The next day, we rented a motorbike to explore the island and visit a few beaches. The beaches were nice but they were either tiny or had tons of boats parked in front. I think we had the best views of the water from where we stayed.IMG_2077 (1024x768)We decided we couldn’t leave Nusa Lembongan without seeing a manta ray so we signed up for a snorkel tour which turned out to be one of the best decisions of the week. Our first stop was back to Manta Point. This time, we could see at least three mantas from the boat and when we jumped in the water, there they were….so beautiful and graceful! We swam with about five different manta rays for the next hour.IMG_2149 (1024x768) IMG_2169 (1024x768) IMG_2156 (1024x768) IMG_2152 (1024x768)We were taken to our next spot…Crystal Bay where we were excited to see a few more mantas. This time, the water was much cloudier than our previous visit scuba diving; I don’t know if it was the rain from the night before or that the sun wasn’t directly overhead. Such a bummer since we had the camera with us this time. Our snorkel boat took us to a total of five different spots, each different and unique in their own way, before taking us back to our guesthouse. Between the dives and the snorkeling trip, I think we were able to experience the best of both worlds!IMG_2243 (1024x768) IMG_2210 (1024x768) IMG_2241 (1024x768) IMG_2254 (1024x768) On our last full day on Nusa Lembongan, Chris rented a surfboard and paddled out right in front of our bungalow to Shipwrecks. The waves were waist to chest high but were still a fun ride. I rented snorkel gear and swam out in front of the neighboring mangrove forest until I saw tons of coral and reef fish. I was about 300 yards from the shore and completely alone in the middle of the ocean so naturally I started to freak out and started to head back in. On the way back, I saw a species of starfish I haven’t seen since our snorkel trip to the Galapagos!IMG_2336 (1024x768)Nusa Lembongan doesn’t have an ATM so we had to estimate how much we’d spend on the island for a week. When we arrived back to Bali to catch our flight, we had some extra dough to spend so we got Chris a haircut, stocked up on toiletries and treated ourselves to massages. The $4.50 for an hour long full body massage was definitely well spent. I think its slowly hitting us that we’ll never find those kind of deals when we are back in the States!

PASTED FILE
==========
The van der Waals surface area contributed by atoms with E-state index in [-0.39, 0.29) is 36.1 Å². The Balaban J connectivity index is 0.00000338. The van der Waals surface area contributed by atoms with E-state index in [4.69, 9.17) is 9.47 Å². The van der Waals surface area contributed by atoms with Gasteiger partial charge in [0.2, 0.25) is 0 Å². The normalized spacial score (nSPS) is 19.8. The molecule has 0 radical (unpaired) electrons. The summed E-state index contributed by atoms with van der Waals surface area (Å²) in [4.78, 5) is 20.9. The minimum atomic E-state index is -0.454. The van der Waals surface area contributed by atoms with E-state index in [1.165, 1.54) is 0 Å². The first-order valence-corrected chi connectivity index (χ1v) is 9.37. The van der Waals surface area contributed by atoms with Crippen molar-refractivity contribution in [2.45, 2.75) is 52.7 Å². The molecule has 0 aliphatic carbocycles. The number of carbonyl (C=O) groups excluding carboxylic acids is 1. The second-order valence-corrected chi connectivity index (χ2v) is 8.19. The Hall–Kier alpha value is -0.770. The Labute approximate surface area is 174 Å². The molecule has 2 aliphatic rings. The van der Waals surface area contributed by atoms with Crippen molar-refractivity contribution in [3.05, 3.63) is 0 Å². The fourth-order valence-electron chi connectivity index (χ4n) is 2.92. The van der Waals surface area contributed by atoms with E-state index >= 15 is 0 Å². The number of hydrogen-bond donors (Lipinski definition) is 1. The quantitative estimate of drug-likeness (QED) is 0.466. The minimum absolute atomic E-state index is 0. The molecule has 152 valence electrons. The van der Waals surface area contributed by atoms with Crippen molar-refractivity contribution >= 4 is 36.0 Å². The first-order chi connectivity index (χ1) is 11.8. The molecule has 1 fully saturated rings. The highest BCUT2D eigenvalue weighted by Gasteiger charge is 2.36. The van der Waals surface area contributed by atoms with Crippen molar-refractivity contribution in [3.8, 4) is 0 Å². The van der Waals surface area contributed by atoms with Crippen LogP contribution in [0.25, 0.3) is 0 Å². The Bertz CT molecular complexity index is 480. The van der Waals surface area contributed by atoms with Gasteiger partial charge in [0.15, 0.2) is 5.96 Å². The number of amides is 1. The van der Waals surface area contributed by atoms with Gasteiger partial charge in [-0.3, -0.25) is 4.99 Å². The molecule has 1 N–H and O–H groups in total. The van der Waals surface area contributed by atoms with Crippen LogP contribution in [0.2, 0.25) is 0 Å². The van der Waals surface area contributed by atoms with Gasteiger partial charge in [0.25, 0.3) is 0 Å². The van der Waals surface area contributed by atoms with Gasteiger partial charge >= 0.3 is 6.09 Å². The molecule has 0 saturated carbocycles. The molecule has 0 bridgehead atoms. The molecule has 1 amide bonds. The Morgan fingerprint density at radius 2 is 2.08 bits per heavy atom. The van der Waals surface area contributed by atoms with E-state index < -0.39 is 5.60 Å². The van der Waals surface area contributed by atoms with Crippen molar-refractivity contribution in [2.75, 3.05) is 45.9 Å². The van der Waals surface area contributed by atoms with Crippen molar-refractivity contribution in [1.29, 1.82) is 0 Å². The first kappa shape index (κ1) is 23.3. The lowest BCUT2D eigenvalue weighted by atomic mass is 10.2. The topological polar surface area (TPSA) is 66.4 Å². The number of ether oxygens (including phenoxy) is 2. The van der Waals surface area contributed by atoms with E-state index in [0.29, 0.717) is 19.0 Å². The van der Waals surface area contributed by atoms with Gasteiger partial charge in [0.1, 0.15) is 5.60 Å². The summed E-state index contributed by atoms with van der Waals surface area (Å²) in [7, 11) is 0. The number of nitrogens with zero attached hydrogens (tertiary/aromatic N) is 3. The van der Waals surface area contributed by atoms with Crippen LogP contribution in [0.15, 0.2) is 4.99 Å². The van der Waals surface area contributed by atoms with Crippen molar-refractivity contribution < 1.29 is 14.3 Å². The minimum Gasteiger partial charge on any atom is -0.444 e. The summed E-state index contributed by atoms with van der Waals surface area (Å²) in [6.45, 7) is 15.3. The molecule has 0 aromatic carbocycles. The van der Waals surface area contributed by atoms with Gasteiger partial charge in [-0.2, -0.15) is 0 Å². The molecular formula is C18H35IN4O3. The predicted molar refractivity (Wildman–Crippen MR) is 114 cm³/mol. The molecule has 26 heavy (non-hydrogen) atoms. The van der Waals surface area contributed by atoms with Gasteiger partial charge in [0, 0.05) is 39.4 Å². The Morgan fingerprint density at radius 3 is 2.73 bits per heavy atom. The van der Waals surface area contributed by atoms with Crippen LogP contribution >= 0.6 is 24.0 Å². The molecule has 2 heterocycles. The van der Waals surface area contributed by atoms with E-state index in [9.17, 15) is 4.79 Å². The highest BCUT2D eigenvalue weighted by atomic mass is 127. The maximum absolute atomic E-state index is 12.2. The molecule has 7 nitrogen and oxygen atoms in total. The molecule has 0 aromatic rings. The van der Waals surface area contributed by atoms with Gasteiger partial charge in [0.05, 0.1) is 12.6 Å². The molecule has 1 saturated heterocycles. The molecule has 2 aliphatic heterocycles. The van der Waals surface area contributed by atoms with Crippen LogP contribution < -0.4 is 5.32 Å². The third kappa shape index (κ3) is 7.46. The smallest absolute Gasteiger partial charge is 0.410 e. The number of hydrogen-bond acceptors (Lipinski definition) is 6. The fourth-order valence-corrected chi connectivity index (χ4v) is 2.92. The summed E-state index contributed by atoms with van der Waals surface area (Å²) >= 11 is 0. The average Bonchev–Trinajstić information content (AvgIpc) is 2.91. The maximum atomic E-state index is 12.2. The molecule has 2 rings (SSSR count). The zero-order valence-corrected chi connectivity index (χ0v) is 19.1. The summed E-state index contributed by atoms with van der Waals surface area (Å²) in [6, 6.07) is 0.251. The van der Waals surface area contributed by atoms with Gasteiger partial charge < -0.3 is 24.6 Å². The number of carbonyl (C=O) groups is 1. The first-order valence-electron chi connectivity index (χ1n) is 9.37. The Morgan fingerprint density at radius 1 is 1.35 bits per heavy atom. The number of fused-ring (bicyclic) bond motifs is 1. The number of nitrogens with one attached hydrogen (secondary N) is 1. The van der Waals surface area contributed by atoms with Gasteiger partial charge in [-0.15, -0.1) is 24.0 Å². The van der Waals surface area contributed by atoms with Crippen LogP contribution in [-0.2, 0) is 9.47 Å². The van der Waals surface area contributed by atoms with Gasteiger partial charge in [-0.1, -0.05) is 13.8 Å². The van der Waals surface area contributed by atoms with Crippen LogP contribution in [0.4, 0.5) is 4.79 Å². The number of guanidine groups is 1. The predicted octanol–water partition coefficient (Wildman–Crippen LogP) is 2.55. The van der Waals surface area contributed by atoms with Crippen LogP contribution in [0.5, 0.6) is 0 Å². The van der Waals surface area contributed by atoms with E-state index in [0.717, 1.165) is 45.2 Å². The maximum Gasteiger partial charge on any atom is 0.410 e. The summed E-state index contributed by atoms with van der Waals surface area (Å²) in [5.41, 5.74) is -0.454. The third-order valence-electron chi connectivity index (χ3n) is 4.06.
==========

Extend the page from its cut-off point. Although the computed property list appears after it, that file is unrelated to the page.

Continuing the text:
Wow…Indonesia is definitely one of our favorite countries. There are several places where we felt we’ve seen and done it all, but Indonesia is not one of them. We hope to return sometime in the future to visit the more remote islands. Although Bali was great, if we came back again, we’d go straight to Lombok and head to the islands east towards Komodo or north towards Sulawesi. We contemplated staying in Indo for six weeks but decided against it so  we could squeeze in three weeks in the Philippines, our next destination. Here’s to hoping we made the right decision!

Disclosure: We received a complimentary stay at Kuta Cove Hotel in exchange for sharing our experience. These thoughts and opinions are completely our own.

Exploring Indonesia By Land And Sea